Hundreds Dead In Quake's Wake

Residents searched through smoldering rubble for survivors on Indonesia's Nias island Tuesday, after an 8.7-magnitude earthquake hammered the region, triggering a tsunami scare. Death toll estimates ranged from 330 to 2,000.

"Initially the reports are that there's been a lot of destruction in terms of buildings that have collapsed as a result of this powerful earthquake," Shaista Aziz of Oxfam in London told CBS Radio News.

Oxfam, the U.N. and other relief agencies rushed to ferry aid supplies to the island, which bore the brunt of the quake's force almost three months to the day after an even bigger temblor nearby sent killer waves crashing into coastlines around the Indian Ocean's rim.

A magnitude 5.8 temblor hit off Indonesia's coast Tuesday, the latest in a series of aftershocks following the powerful earthquake that hit the region the day before, Hong Kong seismologists said.

The temblor was recorded in Hong Kong at 1:22 p.m. and was centered 217 miles south-southeast of Banda Aceh. Earlier in the day, the observatory recorded a 5.7-magnitude quake centered about 380 miles south-southeast of Banda Aceh.

The initial quake hit late at night, throwing people literally out of their beds, and many quickly took to the roads, fleeing for high ground, reports CBS News Correspondent Barry Petersen.

Fears of a second tsunami faded Tuesday when seas failed to rise up in the hours after the overnight quake — but not before triggering panic in nations still traumatized by the earlier disaster. Many took to motorbikes or motor vehicles to flee.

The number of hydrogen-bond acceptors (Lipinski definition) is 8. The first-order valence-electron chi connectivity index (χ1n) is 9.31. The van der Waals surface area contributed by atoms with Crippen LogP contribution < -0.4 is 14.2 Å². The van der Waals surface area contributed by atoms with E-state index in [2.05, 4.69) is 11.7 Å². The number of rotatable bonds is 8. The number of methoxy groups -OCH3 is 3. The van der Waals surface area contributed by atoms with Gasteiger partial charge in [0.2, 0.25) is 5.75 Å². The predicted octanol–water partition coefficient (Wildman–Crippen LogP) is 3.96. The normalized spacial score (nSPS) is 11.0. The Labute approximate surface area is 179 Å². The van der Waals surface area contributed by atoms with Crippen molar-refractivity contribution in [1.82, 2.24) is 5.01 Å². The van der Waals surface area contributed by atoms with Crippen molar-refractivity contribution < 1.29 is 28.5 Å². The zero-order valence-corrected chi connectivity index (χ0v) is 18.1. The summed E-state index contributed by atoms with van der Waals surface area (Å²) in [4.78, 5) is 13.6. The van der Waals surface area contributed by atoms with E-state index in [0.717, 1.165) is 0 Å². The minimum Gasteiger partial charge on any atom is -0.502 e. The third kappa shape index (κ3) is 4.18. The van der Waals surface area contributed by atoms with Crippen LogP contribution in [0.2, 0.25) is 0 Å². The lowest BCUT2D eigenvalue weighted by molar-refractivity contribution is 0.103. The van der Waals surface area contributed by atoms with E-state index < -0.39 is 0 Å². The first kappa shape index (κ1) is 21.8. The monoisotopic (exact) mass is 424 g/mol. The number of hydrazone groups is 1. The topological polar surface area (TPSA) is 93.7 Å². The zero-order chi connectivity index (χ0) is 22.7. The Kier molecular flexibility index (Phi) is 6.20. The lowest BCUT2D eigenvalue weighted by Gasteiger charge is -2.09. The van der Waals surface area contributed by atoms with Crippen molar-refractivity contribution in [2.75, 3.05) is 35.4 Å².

Buildings which were made of cement which had survived the previous earthquake collapsed and toppled, because the earthquake lasted for up to three minutes, and many people were trapped inside, reports CBS News' Stephen Fleay.

An overflight Tuesday of Gunung Sitoli, the island's biggest city, indicated about 30 percent of its buildings were destroyed, and there was significant damage in the island's second biggest town, Teluk Dalam.

Indonesia's vice president told a Jakarta radio station that the death toll could rise to between 1,000 and 2,000, based on the amount of destruction to buildings. Other officials said the dead numbered in the hundreds, not thousands.

The quake damaged Gunung Sitoli's airstrip and prevented all but small planes from landing. The Indonesian military flew The Associated Press and other news organizations over the island to inspect the damage.

Fishing villages along the coastline and inland appeared to be largely unaffected.

In Gunung Sitoli, people could be seen digging through the rubble as smoke from burning buildings hung in the air. A steeple had been knocked off a church on the mainly Christian island.

A soccer field was turned into a temporary relief center. People swarmed around U.N. helicopters as they landed to deliver relief supplies.

The International Organization for Migration said it was sending trucks loaded with water, milk and other food items, and medical supplies to the Sumatran port town of Sibolga, where they will be ferried to Gunung Sitoli.